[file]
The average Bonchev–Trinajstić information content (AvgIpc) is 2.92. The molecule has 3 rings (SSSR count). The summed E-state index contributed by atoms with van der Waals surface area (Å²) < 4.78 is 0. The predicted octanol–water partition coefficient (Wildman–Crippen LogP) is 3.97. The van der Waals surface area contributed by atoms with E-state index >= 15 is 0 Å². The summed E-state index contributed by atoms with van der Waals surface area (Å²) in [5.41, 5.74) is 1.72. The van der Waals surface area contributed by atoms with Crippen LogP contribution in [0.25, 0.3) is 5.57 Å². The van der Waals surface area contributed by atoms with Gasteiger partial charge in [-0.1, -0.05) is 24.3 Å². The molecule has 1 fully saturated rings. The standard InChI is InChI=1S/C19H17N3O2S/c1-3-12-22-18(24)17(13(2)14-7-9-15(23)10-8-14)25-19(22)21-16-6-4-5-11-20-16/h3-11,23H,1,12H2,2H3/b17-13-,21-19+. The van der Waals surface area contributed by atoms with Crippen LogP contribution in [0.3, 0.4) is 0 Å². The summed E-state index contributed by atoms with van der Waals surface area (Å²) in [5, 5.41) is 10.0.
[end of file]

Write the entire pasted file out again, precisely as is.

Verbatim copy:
The average Bonchev–Trinajstić information content (AvgIpc) is 2.92. The molecule has 3 rings (SSSR count). The summed E-state index contributed by atoms with van der Waals surface area (Å²) < 4.78 is 0. The predicted octanol–water partition coefficient (Wildman–Crippen LogP) is 3.97. The van der Waals surface area contributed by atoms with E-state index >= 15 is 0 Å². The summed E-state index contributed by atoms with van der Waals surface area (Å²) in [5.41, 5.74) is 1.72. The van der Waals surface area contributed by atoms with Crippen LogP contribution in [0.25, 0.3) is 5.57 Å². The van der Waals surface area contributed by atoms with Gasteiger partial charge in [-0.1, -0.05) is 24.3 Å². The molecule has 1 fully saturated rings. The standard InChI is InChI=1S/C19H17N3O2S/c1-3-12-22-18(24)17(13(2)14-7-9-15(23)10-8-14)25-19(22)21-16-6-4-5-11-20-16/h3-11,23H,1,12H2,2H3/b17-13-,21-19+. The van der Waals surface area contributed by atoms with Crippen LogP contribution in [0.3, 0.4) is 0 Å². The summed E-state index contributed by atoms with van der Waals surface area (Å²) in [5, 5.41) is 10.0.